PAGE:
Ruben Navarrette Jr.: There are no easy answers to solve problem of gun violence

12/19/2012 12:00 AM

10/20/2014 1:34 PM

Given the self-serving way in which many reacted to the news of the massacre at Sandy Hook Elementary School in Newtown, Conn., one really has to ask gun-control advocates: "Have you no decency?"

How about giving a horrified and heartbroken nation a chance to mourn and bury the dead? How about showing some respect for the victims you claim to care about? How about giving politics, pet causes and partisan jockeying a rest until we wipe our tears and catch our breath?

Tell that to Rep. Jerrold Nadler, D-N.Y., who said after the shootings: "If now is not the time to have a serious discussion about gun control and the epidemic of gun violence plaguing our society, I don't know when is."

Or CNN's Piers Morgan who, on his show, asked a defender of the Second Amendment: "How many more kids have to die, before you guys say, 'We want less guns, not more'?"

Or New York Mayor Michael Bloomberg, who recently demanded that Congress pass gun-control legislation and said this: "If this moment passes into memory without action from Washington, it will be a stain upon our nation's commitment to protecting the innocent, including our children."

Intending to capitalize on the tragedy, the anti-gun crowd insists that this is precisely the time to talk about toughening the nation's gun laws. After all, they say, you want to have such a dialogue when people are thinking about the issue.

Yet, that's the whole point. Many Americans are not thinking yet. We're still feeling. Just when you might have thought we were desensitized to violence, even when it amounts to mass murder, the horror at Sandy Hook reminded us that there are still things that we find too terrifying to imagine. At the moment, we're emotional, not rational.

Maybe that's how gun-control advocates want it. "You love kids? You despise when they're hurt? Then we have to outlaw guns. Sign here."

Speaking of feelings, I'm starting to feel something that I didn't think was possible: sympathy for gun enthusiasts. That's new for me.

For one thing, I'm so over guns. And I get impatient with people who love them. I grew up around guns. They were as much a part of my childhood as Little League and Saturday morning cartoons. My father is a retired police officer who was on the job for 37 years. So there were always guns in the house – a Winchester over the fireplace, my dad's service revolver in his bedroom's dresser drawer, rifles in the closet.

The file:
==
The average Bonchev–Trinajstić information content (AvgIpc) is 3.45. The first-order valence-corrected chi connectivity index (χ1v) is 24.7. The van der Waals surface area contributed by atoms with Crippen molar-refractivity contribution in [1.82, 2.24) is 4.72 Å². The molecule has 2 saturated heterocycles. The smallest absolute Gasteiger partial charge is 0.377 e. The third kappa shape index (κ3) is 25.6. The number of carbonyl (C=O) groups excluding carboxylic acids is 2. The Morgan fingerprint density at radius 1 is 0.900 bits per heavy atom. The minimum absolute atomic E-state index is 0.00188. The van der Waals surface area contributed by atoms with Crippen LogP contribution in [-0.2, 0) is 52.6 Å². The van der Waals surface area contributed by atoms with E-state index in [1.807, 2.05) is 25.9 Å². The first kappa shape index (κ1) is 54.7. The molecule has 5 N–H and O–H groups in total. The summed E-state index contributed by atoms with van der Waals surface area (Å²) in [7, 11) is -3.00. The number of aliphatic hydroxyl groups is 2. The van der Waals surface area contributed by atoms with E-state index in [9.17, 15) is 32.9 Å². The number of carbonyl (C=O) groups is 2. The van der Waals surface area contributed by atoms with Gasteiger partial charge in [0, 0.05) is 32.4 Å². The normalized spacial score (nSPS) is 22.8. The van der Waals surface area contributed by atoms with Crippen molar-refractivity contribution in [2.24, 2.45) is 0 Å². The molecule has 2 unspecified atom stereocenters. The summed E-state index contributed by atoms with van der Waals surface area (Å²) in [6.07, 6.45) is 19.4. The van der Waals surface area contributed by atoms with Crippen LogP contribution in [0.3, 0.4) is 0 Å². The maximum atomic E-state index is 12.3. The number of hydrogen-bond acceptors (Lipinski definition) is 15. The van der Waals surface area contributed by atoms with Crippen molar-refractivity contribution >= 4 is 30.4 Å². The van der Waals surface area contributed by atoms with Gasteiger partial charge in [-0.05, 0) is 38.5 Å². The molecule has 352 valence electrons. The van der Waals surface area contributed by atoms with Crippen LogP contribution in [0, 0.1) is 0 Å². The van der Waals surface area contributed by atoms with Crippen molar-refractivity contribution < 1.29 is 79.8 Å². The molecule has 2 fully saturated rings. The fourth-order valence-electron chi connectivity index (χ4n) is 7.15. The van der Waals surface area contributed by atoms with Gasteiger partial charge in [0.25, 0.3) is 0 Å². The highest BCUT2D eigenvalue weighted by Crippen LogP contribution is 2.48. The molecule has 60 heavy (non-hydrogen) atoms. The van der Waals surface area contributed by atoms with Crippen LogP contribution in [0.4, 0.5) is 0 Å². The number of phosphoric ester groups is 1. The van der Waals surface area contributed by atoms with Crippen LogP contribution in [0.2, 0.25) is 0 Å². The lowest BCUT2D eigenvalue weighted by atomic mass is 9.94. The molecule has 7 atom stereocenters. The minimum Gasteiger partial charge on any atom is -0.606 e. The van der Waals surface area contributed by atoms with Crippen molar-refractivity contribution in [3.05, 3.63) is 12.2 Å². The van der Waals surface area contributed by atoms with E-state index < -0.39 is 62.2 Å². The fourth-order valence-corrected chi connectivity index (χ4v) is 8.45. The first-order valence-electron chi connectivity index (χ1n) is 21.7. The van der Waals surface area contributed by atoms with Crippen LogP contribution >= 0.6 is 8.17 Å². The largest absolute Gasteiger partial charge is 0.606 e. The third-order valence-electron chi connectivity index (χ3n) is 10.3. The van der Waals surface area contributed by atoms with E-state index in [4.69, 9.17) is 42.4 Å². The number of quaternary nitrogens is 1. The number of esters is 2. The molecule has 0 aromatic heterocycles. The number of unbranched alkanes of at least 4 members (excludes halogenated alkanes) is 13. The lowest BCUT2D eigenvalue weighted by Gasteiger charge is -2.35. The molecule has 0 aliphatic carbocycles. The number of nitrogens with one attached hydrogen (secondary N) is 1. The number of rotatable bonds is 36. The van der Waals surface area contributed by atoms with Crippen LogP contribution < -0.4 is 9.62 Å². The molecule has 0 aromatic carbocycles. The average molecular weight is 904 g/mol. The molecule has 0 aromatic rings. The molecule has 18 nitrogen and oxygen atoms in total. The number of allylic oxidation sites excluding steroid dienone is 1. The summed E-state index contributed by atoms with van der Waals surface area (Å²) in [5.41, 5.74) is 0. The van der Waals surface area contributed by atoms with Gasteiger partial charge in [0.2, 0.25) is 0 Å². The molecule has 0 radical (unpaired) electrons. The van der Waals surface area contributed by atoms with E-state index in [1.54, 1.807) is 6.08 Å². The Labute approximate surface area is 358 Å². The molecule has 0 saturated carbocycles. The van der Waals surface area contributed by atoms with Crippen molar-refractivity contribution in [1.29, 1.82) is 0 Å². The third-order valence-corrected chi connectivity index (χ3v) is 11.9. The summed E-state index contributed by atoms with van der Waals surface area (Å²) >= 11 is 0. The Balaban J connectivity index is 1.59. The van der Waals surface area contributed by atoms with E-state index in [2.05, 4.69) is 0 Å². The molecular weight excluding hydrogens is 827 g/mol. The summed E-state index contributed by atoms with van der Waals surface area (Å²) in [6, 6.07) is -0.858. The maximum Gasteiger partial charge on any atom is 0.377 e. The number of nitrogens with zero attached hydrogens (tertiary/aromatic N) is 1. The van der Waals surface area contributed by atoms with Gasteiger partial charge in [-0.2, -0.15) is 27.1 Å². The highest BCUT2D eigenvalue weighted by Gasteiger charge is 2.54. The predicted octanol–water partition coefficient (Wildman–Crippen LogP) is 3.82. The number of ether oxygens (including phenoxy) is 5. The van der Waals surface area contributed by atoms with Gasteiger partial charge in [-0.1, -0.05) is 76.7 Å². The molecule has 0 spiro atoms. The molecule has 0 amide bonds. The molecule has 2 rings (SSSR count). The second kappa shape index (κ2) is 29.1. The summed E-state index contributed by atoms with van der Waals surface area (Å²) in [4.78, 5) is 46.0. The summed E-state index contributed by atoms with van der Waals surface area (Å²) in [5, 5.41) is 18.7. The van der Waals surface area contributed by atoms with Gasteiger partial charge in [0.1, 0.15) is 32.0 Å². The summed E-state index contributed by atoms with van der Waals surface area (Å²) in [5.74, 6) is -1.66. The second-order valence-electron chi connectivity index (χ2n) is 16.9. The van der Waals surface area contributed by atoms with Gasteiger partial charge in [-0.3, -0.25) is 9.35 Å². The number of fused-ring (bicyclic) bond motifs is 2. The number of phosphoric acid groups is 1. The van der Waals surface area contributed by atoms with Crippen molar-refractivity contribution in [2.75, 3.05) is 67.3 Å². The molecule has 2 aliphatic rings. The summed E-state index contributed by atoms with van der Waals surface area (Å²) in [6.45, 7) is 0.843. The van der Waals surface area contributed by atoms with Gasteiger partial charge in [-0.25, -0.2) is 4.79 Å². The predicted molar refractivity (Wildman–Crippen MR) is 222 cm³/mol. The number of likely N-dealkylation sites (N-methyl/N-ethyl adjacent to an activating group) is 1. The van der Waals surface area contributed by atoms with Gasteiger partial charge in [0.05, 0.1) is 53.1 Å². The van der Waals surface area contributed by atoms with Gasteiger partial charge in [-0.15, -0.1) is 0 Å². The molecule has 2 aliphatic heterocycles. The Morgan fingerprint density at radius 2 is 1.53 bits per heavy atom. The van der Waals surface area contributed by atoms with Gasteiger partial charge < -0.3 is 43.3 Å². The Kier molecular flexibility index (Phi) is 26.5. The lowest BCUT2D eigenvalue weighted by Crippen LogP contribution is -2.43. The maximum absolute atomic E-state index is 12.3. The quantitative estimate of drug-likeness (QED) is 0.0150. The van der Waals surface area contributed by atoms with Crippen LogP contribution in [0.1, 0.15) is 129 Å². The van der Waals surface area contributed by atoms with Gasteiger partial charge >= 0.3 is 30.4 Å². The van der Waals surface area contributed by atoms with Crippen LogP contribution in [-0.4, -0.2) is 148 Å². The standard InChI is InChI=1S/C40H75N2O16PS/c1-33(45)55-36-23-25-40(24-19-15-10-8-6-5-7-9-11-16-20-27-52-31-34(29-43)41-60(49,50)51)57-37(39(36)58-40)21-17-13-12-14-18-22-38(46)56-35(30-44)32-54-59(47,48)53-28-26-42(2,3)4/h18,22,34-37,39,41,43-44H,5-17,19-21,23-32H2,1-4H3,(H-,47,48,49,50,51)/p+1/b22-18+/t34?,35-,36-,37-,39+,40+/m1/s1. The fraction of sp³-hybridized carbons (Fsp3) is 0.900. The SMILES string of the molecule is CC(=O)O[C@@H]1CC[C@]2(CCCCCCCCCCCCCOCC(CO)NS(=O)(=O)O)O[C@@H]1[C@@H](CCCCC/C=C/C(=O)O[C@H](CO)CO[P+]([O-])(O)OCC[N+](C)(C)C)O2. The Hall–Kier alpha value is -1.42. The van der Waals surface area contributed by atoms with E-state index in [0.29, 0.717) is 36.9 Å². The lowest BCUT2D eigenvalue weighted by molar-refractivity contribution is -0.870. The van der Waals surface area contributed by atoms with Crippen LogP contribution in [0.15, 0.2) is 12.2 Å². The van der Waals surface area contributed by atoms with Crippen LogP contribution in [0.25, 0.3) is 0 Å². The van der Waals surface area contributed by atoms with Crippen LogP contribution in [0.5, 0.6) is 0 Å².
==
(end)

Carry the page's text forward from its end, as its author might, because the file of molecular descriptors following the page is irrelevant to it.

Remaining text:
I also support tougher gun-control measures. I'm fine with background checks, waiting periods, limiting the number of guns and amount of ammunition sold to individuals, closing gun show loopholes, limiting the number of rounds in a magazine, and banning the manufacturing, sale and possession of some weapons altogether.

But I also put a high premium on honesty and fairness, and I know a bad rap when I see one.

I understand – as we all should by now – that Americans could completely crack down on guns, and feel compassionate and enlightened in the process, and evildoers would still commit evil acts and find the means with which to do them. China has very strict gun laws, and, on the same day as the Sandy Hook killings, a mentally unstable man attacked a school in Henan province, wounding 22 children and one adult. His weapon: a knife.

It helps to have the facts before you make an argument. No sooner had gun-control advocates argued that guns should not be sold to the mentally ill than it was learned that the guns used in the Connecticut massacre belonged to the assailant's mother. There are no easy answers here.

I spent Sunday morning looking for answers in a place I hadn't been in a while – a pew of my neighborhood church. The woman next to me wore pain on her face, and didn't smile once during the hour-long service. I held on tight to my kids. During Communion, I asked the priest to bless them. As we walked toward the altar, I whispered, "This is to keep you safe."

If only life were that simple. Nothing about this story is simple, or easy to explain – despite the attempts by opportunists to make it so.

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